This podcast is all about sharing positive advice and wisdom for daily life in recovery. In this episode, we’re going to talk about 10 habits of highly successful sober college students.
It’s already that time of year again: school is back in session and college students are heading back to campus to reunite with friends for another year of academics. However, for many students, studying is likely to take a backseat to partying and substance abuse.
If you’re a sober student heading back to college for the first time, it’s important that you set yourself up for success with habits that will protect your sobriety. Being immersed in a culture where students’ goals are to party every weekend can be rough, especially for students in recovery. However, having the tools to stay sober will make all the difference.
Here are 10 habits of highly successful college students that you can implement in your own life.
#1. They surround themselves with other successful, sober students.
#2. They anticipate relapse and prepare for it.
#3. They keep their sobriety in perspective.
#4. They avoid high-risk situations.
#5. They find creative and healthy ways to manage stress.
#6. They prioritize a clean, safe, and sober living environment for themselves.
#7. They maintain a sense of balance in everyday life.
#8. They take advantage of recovery support resources for sober students.
#9. They plan for an alternative spring break.
#10. They get involved with the local community.
This podcast is all about sharing positive advice and wisdom for daily life in recovery, and in this episode, I’m going to provide 9 practical tips to help you have more gratitude in recovery.
But first, what is gratitude?
The definition of the word gratitude is “the quality of being thankful; readiness to show appreciation for and to return kindness” Practicing gratitude in your everyday life is more than just saying “thank you” or being internally thankful for a life that is free from addiction. Practicing gratitude is using your behavior to be an example of a person whose actions are guided by the principles of the 12 steps and then sharing that goodness with other people in your life.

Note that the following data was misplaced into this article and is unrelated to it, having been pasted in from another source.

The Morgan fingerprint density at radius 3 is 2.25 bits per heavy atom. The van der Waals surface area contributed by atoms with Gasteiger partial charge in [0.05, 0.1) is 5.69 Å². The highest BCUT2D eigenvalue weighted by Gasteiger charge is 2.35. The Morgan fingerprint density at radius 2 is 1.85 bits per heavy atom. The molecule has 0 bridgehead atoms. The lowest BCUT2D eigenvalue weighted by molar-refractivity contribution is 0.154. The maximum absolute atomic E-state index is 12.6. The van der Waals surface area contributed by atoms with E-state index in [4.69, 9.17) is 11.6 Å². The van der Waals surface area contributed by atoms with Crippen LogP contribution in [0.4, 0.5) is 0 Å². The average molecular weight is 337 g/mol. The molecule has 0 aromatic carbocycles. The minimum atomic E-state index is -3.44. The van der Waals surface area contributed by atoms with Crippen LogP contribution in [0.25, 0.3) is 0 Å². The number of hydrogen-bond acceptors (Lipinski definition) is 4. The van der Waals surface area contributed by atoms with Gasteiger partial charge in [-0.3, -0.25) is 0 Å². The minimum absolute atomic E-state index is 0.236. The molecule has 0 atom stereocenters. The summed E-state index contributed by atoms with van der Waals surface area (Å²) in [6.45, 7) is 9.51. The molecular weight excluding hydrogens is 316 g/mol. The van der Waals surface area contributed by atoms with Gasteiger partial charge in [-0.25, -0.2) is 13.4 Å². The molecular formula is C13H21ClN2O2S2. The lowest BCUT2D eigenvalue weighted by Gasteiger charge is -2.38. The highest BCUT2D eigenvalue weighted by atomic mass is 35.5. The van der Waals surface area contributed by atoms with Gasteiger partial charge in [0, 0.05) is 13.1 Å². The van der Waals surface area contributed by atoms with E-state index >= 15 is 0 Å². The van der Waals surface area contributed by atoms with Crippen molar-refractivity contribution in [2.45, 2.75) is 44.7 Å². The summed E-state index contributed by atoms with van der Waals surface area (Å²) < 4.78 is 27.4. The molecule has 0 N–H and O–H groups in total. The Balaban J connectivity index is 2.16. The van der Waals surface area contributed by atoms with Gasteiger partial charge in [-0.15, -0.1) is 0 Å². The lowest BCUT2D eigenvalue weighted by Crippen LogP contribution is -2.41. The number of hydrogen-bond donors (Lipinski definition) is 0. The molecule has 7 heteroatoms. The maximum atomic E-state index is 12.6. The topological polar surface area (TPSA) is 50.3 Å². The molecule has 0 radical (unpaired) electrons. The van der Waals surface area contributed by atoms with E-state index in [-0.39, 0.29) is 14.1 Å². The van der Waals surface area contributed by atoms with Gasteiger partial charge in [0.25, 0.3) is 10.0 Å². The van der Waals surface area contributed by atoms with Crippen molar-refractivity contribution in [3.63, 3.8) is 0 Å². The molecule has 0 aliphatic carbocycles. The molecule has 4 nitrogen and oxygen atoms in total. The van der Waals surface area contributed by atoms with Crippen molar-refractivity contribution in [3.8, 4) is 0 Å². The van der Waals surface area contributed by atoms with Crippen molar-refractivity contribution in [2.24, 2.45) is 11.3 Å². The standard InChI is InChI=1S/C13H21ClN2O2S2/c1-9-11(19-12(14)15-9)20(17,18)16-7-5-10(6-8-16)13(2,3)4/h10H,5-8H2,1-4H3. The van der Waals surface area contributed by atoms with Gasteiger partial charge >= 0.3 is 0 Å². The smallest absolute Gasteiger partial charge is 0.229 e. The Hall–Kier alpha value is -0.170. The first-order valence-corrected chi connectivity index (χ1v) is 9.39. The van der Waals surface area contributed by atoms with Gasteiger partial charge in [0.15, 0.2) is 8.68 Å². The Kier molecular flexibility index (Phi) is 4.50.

Gratitude isn’t just a nice thing to practice — it’s essential for long-term recovery. Being grateful reminds us that even when things go wrong, there are still plenty of things to be thankful for. Being grateful allows us to take on challenges with a positive mindset and instead of seeing relapse as a failure, we can see it as an opportunity to improve. Practicing gratitude also teaches us how to love and respect ourselves, which in turn, enables us to love and respect others.
If you’re in recovery and you’d like to establish behaviors and a mindset that reflects gratitude, here are nine practical ways to practice gratitude in recovery.
1. Focus on what you have, rather than what you don’t have.
2. Ponder a recent life lesson you’ve learned.
3. Make it a goal to give to others daily.
4. Focus on the best in others instead of the worst.
5. Take an inventory of your life.
6. Start viewing challenges as opportunities.
7. Be kind to others.
8. Take time to think about the things you’re thankful for.
9. Consider something or someone you have now that you didn’t have in your addiction.